The Tribune has been honored as Arizona’s best newspaper in 2002 by The Associated Press Managing Editors.
The association recognized the Tribune with its top award for general excellence before 100 journalists from across the state at a Saturday luncheon ceremony in Phoenix. The Tribune was recognized for the high quality of its stories, photographs and graphics — as well as the newspaper’s presentation as a complete package.
"It was tremendous and stood above the other entries," commented the judge from an Iowa newspaper. "Overall, the paper is easy to read and attractive; made you want to read the entire paper and then you are thoroughly impressed."
The judge included praise for the Tribune’s top leadership, but Managing Editor Patrick Rice said the strength of the newspaper rises from those who work every day to put its pages together. "The credit goes to the staff," Rice said. "Congratulations to all of them. We do it for the readers."
General excellence was one of seven first places and 20 other awards the Tribune received in the metro division of APME’s annual newspaper contest. APME is an association of editors from Arizona newspapers who are members of the AP wire service cooperative.
A Tribune sister publication, The Sun in Yuma, received the 2002 general excellence award for nonmetro newspapers Saturday. Both newspapers are owned by Freedom Communications, based in Santa Ana, Calif.
"I couldn’t be prouder," said Karen Wittmer, Tribune publisher and president of Freedom’s Arizona division. "The staff is fabulous and they deserve it. The readers are lucky."
The Tribune staff was honored with a first-place award in investigative reporting for its inquiry into why last year’s wildfire season destroyed millions of acres of forests across the West. The Tribune joined forces with sister papers, The Orange County Register and the Gazette in Colorado Springs, to explore events leading up to the destruction and how fire agencies responded poorly at times when the flames erupted. The package was called "What went wrong — how the West’s wildfires were lost."
A yearlong series by Tribune writer Emma Johnson that looked into Arizona’s dismal record for organ transplant donations called "On Borrowed Time" resulted in a first-place award for health reporting. Johnson also received second place in environmental reporting for her story about the impact of mold growing in East Valley homes.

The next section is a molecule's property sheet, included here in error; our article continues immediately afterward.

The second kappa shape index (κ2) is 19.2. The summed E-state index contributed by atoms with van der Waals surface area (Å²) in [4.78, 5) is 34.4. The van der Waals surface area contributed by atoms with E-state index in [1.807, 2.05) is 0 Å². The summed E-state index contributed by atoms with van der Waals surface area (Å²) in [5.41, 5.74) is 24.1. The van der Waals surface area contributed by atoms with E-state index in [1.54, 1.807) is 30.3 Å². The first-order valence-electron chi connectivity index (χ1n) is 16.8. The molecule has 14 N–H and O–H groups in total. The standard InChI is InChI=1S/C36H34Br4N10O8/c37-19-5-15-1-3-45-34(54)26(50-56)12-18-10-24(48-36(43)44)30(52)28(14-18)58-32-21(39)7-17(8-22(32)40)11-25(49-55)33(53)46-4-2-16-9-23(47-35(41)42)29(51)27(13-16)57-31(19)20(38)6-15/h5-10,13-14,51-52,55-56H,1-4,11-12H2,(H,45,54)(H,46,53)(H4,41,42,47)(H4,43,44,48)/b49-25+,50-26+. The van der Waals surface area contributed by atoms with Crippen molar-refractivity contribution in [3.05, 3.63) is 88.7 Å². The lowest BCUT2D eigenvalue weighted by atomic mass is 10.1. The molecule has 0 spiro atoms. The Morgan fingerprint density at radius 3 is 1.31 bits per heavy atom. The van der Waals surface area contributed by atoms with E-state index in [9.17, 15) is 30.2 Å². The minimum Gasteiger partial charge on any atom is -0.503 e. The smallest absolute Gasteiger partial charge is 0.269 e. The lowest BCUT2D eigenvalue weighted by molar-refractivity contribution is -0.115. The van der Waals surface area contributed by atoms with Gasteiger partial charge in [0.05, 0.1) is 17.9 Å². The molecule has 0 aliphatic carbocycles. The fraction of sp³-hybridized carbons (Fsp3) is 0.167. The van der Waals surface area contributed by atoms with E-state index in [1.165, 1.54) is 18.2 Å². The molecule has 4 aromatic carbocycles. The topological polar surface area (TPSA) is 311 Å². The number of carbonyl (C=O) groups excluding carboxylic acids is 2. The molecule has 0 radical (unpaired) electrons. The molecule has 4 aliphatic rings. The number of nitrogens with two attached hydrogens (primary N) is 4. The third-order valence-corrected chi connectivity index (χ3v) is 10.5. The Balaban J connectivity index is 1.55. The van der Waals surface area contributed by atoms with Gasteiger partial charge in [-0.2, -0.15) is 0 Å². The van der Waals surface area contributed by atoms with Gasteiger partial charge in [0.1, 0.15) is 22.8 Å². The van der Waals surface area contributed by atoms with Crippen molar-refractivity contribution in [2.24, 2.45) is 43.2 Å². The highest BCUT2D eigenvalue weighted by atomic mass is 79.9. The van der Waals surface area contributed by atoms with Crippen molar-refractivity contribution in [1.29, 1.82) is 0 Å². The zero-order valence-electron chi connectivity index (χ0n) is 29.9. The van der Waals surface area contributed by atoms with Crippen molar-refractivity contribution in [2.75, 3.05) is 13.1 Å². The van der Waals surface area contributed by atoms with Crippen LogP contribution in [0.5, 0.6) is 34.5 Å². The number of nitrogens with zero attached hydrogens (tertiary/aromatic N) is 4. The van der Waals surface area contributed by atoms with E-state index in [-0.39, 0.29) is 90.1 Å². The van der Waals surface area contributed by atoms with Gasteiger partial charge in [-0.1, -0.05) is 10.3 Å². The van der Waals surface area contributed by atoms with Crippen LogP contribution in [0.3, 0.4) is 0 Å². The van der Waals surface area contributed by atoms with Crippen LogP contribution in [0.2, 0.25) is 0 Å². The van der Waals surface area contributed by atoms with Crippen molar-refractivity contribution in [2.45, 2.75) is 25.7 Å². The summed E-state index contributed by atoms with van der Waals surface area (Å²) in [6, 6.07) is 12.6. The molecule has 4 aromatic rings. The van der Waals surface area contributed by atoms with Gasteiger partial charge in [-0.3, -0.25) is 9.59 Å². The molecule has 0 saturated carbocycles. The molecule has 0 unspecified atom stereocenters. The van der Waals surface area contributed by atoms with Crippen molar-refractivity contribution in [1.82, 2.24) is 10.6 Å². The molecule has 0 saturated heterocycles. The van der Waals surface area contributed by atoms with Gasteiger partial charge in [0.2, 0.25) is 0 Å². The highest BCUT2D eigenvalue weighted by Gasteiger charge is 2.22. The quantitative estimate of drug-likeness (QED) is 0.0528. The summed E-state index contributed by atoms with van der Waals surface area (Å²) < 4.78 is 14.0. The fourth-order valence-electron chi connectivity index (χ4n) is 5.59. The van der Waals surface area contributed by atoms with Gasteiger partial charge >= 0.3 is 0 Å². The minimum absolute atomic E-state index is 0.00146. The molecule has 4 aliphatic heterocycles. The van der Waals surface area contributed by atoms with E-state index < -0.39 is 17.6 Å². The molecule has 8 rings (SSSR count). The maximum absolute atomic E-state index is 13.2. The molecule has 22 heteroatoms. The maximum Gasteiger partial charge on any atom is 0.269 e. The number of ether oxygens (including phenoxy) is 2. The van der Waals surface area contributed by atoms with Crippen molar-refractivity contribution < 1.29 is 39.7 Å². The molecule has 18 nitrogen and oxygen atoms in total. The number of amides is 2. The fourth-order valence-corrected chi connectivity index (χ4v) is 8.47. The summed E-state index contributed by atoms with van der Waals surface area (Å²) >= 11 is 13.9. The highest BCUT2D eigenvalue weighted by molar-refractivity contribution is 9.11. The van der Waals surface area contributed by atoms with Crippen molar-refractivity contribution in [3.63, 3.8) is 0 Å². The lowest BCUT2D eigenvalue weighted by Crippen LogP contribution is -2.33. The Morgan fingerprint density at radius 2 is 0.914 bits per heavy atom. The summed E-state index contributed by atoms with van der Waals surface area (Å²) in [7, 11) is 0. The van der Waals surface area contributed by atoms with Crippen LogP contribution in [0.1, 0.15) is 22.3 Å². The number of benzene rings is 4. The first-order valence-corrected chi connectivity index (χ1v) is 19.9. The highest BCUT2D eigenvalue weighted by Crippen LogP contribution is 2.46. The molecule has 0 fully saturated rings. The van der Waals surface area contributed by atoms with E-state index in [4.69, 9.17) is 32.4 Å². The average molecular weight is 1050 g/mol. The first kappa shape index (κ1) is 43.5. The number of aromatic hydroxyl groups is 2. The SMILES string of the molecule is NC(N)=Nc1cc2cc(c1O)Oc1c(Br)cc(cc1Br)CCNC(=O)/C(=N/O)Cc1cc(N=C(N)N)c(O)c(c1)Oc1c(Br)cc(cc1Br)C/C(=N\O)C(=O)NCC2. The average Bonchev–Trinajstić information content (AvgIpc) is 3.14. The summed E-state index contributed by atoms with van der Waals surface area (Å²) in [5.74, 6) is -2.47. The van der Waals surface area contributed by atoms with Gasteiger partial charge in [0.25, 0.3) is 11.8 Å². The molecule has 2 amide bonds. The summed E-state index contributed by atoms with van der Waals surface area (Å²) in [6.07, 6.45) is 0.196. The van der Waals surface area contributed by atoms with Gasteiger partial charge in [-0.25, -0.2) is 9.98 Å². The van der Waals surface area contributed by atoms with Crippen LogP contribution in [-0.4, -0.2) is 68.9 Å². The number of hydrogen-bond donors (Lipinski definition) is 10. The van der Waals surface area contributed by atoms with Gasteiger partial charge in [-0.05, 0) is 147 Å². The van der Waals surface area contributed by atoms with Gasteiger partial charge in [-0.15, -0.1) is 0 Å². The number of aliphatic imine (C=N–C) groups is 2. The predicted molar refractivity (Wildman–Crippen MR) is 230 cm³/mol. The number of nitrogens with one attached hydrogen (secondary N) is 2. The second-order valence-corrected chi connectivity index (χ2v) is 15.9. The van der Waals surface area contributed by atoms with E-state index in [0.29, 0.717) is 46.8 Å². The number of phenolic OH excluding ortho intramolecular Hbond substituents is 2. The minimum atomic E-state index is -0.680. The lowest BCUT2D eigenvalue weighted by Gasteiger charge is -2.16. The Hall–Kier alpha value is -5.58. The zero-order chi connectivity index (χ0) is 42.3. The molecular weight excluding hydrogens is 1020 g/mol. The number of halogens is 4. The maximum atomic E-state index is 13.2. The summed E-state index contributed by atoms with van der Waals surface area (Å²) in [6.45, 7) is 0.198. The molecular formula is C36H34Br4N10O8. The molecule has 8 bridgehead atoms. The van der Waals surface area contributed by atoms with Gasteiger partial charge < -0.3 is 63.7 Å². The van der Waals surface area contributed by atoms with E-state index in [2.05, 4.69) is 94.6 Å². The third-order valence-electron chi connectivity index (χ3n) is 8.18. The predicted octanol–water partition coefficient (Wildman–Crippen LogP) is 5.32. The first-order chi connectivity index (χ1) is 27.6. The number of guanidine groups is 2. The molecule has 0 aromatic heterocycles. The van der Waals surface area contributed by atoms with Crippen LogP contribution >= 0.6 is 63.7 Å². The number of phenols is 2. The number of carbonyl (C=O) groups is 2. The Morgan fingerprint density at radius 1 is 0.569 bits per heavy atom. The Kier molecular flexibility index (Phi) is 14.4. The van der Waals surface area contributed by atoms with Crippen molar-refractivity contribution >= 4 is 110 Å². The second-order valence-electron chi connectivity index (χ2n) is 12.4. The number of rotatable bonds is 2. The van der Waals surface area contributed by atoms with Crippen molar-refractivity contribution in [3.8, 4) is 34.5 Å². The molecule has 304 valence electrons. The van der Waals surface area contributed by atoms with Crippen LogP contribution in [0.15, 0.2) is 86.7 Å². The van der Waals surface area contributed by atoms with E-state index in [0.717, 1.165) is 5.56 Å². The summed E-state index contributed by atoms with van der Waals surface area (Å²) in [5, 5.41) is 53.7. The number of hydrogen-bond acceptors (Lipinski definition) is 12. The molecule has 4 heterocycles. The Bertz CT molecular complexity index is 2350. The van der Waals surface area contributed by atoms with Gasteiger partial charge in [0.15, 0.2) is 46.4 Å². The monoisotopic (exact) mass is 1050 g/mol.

Tribune photographer Jennifer Grimes claimed two firstplace awards. A snapshot of a firefighter getting helped over a fence to reach a blazing building won first in spot news photography. Grimes earned the top spot in feature photography with her picture of a teenage girl’s reaction to seeing a surgery on "bring your child to work day."
Photography editor Rick Wiley claimed his own first place award in sports action for his picture of a football player stepping on the face mask of a defender.
Sports columnist Scott Bordow was honored for his work in 2002 with a first-place award in sports column writing and a third place in sports enterprise reporting.
Tribune Executive Editor Jim Ripley said the general excellence award and other honors demonstrate the newspaper’s commitment to bringing the best in journalism to the East Valley.
"The team here at the Trib has a passion for providing readers in the East Valley with a newspaper that helps them make sense of the world and their communities and lead more successful and rewarding lives," Ripley said. "We also have a passion for constant improvement. We’re already better today than we were last year."